AGO protein interaction with other proteins

Recently, proteomic and functional analyses of Human AGO proteins revealed that they play crucial roles in the protein regulatory network governing the growth and development of an organism (67). Hs_AGO2 (EIF2C2) has endonuclease activity described previously, and interacts with Dicer1 and TAR (HIV-1) RNA binding protein 2 (TARBP2) which recruits the Dicer1 complex to Hs_AGO2 for miRNA processing and gene silencing (68). DDX20 (GEMIN3), GEMIN4, TNRC6A, EIF2C1 and TNRC6B interact with Hs_AGO2, and these proteins are required for miRNA-dependent translational repression or endonucleolytic cleavage of complementary mRNAs (69-71). Also, AGO2 interacts with TP53 and MYC and so on (Figure 2B). AGO2 interacts with the retroviral Group Specific Antigen (GAG) core proteins and preferentially binds unspliced RNAs through the RNA packaging sequences without affecting RNA stability or eliciting translation repression (72). While a recent study indicated that major components of the miRNA pathway, such as DGCR8, AGO1, AGO2, PACT, and TARBP1, are dysregulated in epithelial skin cancer (73). Transmembrane human prion protein PrPC preferentially binds AGO, and PrPC promotes formation or stability of miRISC effector complexes and miRNA-repressed mRNA (74). As protein-protein interactions form the basis for a vast majority of cellular events, including signal transduction and transcriptional regulation, the above results suggest an important associoation between Hs_AGO2 and many human diseases, such as autoimmune diseases (75,76), Fragile X syndrome (77,78), tumor (79) and antiviral defence (80). The anti-Su antibodies from both human patients with rheumatic diseases and a mouse model of autoimmunity recognize the endonucleolytic AGO and Dicer proteins (75,76), and a later study declared that autoantibodies to the Su antigen are found in a variety of systemic rheumatic diseases, suggesting that AGO proteins may involve in autoimmune diseases. Whereas Fragile X syndrome is caused by loss of expression of the fragile X mental retardation protein (FMRP), and it has been reported that mammalian FMRP interacts with miRNAs and AGO2. Overexpression of dFmr1 gene could lead to the partial loss of AGO1 and suppress the neuronal apoptosis, showing that AGO1 is critical for FMRP function in neural development and synaptogenesis. Wherase AGO2 together with FXR1P, one of two autosomal paralogs of the FMRP, factors associated with miRNPs, are recruited by AU-rich elements (AREs) in 3’ UTR of cytokine mRNAs, such as tumor necrosis factor-α (TNFα), contributing significantly to translation up-regulation upon cell cycle arrest (78,81,82). Li et al. (79) identified that AGO1-4 and PIWIL1-4 are significantly higher in tumorous tissue than in adjacent tissue, indicating that they should be capable of promoting tumor invasion. Similarly, high expression of Hili can also contribute to tumorigenesis (83). Also, increased mRNA levels of Hiwi, which has been described primarily in hematopoietic stem cell (HSC) and germ cells, have been detected in several distinct types of tumors, such as seminoma cell hyperplasia, adenocarcinoma of the pancreas (84), esophageal squamous cell carcinoma (85) and soft-tissue sarcoma (86). miR-122 is liver-specific miRNA for hepatitis C virus (HCV), binding the 5' UTR of the messenger-sense HCV RNA genome, stimulating translation and promoting genome replication, and binding HCV RNA in association with Ago2 involved in slowing decay of the viral genome in infected cells. Namely, Ago2 and miR-122 act coordinately to protect the viral genome from 5' exonuclease activity of the host mRNA decay machinery (87). More AGO protein-mediated miRNA functions involved in physiological and pathophysiological processes are shown in Table 1. Do they integrate with their associated sRNAs to prompt tumorigenesis by RNA silence way, or interact with other proteins resulting in tumor? Co-expression of Ago and shRNA showed that Hs_AGO2 is the primary rate-limiting determinant of both in vitro and in vivo RNAi efficacy (106). Another interesting evidence is that in Arabidopsis both AGO1 and AGO2 play crucial roles in antiviral defense (80), and this may help further understanding of functional differentiation in AGO proteins.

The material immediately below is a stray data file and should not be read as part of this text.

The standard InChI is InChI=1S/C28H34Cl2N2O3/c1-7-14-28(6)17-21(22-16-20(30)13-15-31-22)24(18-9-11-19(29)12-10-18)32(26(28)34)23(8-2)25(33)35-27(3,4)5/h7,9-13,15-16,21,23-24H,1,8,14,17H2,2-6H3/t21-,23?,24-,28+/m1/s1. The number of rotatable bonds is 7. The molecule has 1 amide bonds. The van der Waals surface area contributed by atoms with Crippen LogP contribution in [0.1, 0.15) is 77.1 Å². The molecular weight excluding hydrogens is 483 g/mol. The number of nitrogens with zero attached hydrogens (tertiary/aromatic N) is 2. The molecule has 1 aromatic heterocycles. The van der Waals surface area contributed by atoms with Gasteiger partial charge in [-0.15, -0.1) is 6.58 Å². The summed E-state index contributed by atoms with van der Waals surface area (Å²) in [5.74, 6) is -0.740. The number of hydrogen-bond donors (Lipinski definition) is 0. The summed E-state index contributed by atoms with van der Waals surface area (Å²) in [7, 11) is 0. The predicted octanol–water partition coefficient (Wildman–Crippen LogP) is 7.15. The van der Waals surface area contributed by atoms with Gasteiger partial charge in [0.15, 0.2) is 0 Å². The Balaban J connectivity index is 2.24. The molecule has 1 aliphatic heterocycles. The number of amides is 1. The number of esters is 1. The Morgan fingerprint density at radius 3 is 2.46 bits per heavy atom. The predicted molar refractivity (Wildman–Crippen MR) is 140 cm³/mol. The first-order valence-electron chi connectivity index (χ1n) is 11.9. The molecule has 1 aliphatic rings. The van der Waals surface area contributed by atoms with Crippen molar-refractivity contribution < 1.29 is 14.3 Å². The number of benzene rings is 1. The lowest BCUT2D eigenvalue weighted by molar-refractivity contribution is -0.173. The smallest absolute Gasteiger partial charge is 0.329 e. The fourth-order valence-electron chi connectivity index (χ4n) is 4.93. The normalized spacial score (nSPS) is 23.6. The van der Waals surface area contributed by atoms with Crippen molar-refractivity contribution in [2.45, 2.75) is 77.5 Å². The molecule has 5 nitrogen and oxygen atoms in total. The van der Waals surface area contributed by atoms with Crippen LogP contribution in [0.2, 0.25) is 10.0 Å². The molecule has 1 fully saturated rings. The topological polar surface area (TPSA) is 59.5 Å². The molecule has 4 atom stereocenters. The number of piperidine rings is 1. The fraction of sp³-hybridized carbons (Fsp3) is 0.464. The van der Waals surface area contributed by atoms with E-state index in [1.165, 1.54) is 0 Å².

Table 1
Table 1 Examples of miRNAs involved in physiological and pathophysiological processes
Full Table


AGO proteins are key components of small RNA pathways and are involved in diverse biological functions and pathogenesis of diseases. It has got dramatic advances in AGO structure and regulation of its function. As discussed earlier, overexpression of miR-17-92 may activate the PI3K/AKT pathway and inhibit chemotherapy-induced apoptosis in MCL cell lines, and miR-17-92 has been considered as a therapeutic target. In fact, AGO proteins in conjunction with the different small regulatory RNAs are associated with various cellular processes, such as stem cell self-renewal, tumor development and progression, and so on. Only with the help of AGO proteins, human physiological processes can run smoothly to keep your body healthy. The elucidation of biochemical and physiological functions of AGO proteins will facilitate the determination of the diagnostic and/or prognostic value of AGO proteins. Also, AGO proteins may serve as potential biomarkers in early detection of human diseases. Despite so much progresses having been made, the identification of molecular basis of physiological processes and pathology still is a challenging problem. The more detailed analysis of AGO protein functions may help us deeply understand the biology of disease and facilitate development of drugs to slow, stop or reverse disease progression.


Disclosure: The authors declare no conflict of interest.


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Cite this article as: Wei K, Wu L, Chen Y, Lin Y, Wang Y, Liu X, Xie D. Argonaute protein as a linker to command center of physiological processes. Chin J Cancer Res 2013;25(4):430-441. doi: 10.3978/j.issn.1000-9604.2013.08.13